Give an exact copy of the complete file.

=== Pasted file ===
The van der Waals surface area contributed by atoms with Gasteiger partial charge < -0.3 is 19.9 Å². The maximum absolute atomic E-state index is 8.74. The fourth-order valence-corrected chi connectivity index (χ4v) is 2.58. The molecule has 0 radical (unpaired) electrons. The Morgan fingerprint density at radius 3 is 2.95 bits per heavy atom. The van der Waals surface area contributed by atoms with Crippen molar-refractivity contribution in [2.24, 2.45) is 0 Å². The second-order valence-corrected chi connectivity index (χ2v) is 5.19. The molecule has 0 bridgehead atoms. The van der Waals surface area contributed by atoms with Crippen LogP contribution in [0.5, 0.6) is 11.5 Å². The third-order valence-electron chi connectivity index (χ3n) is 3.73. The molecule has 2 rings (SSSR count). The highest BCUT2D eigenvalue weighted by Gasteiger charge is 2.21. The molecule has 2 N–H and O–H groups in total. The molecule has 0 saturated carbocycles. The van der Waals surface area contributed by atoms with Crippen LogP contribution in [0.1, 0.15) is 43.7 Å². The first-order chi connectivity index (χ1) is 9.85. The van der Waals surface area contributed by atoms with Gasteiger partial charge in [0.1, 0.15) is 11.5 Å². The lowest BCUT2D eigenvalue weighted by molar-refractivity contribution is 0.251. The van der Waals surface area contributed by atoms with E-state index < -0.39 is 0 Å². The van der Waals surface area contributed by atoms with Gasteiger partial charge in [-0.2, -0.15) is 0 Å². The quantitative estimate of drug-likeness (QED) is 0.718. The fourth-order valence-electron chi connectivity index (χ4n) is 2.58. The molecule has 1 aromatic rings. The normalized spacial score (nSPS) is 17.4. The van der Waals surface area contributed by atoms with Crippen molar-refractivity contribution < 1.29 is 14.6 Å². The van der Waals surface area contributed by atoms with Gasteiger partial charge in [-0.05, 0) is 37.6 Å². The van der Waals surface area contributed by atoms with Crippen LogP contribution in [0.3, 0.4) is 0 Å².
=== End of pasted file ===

The van der Waals surface area contributed by atoms with Gasteiger partial charge < -0.3 is 19.9 Å². The maximum absolute atomic E-state index is 8.74. The fourth-order valence-corrected chi connectivity index (χ4v) is 2.58. The molecule has 0 radical (unpaired) electrons. The Morgan fingerprint density at radius 3 is 2.95 bits per heavy atom. The van der Waals surface area contributed by atoms with Crippen molar-refractivity contribution in [2.24, 2.45) is 0 Å². The second-order valence-corrected chi connectivity index (χ2v) is 5.19. The molecule has 0 bridgehead atoms. The van der Waals surface area contributed by atoms with Crippen LogP contribution in [0.5, 0.6) is 11.5 Å². The third-order valence-electron chi connectivity index (χ3n) is 3.73. The molecule has 2 rings (SSSR count). The highest BCUT2D eigenvalue weighted by Gasteiger charge is 2.21. The molecule has 2 N–H and O–H groups in total. The molecule has 0 saturated carbocycles. The van der Waals surface area contributed by atoms with Crippen LogP contribution in [0.1, 0.15) is 43.7 Å². The first-order chi connectivity index (χ1) is 9.85. The van der Waals surface area contributed by atoms with Gasteiger partial charge in [0.1, 0.15) is 11.5 Å². The lowest BCUT2D eigenvalue weighted by molar-refractivity contribution is 0.251. The van der Waals surface area contributed by atoms with E-state index < -0.39 is 0 Å². The van der Waals surface area contributed by atoms with Gasteiger partial charge in [-0.2, -0.15) is 0 Å². The quantitative estimate of drug-likeness (QED) is 0.718. The fourth-order valence-electron chi connectivity index (χ4n) is 2.58. The molecule has 1 aromatic rings. The normalized spacial score (nSPS) is 17.4. The van der Waals surface area contributed by atoms with Crippen molar-refractivity contribution < 1.29 is 14.6 Å². The van der Waals surface area contributed by atoms with Gasteiger partial charge in [-0.05, 0) is 37.6 Å². The van der Waals surface area contributed by atoms with Crippen LogP contribution in [0.3, 0.4) is 0 Å².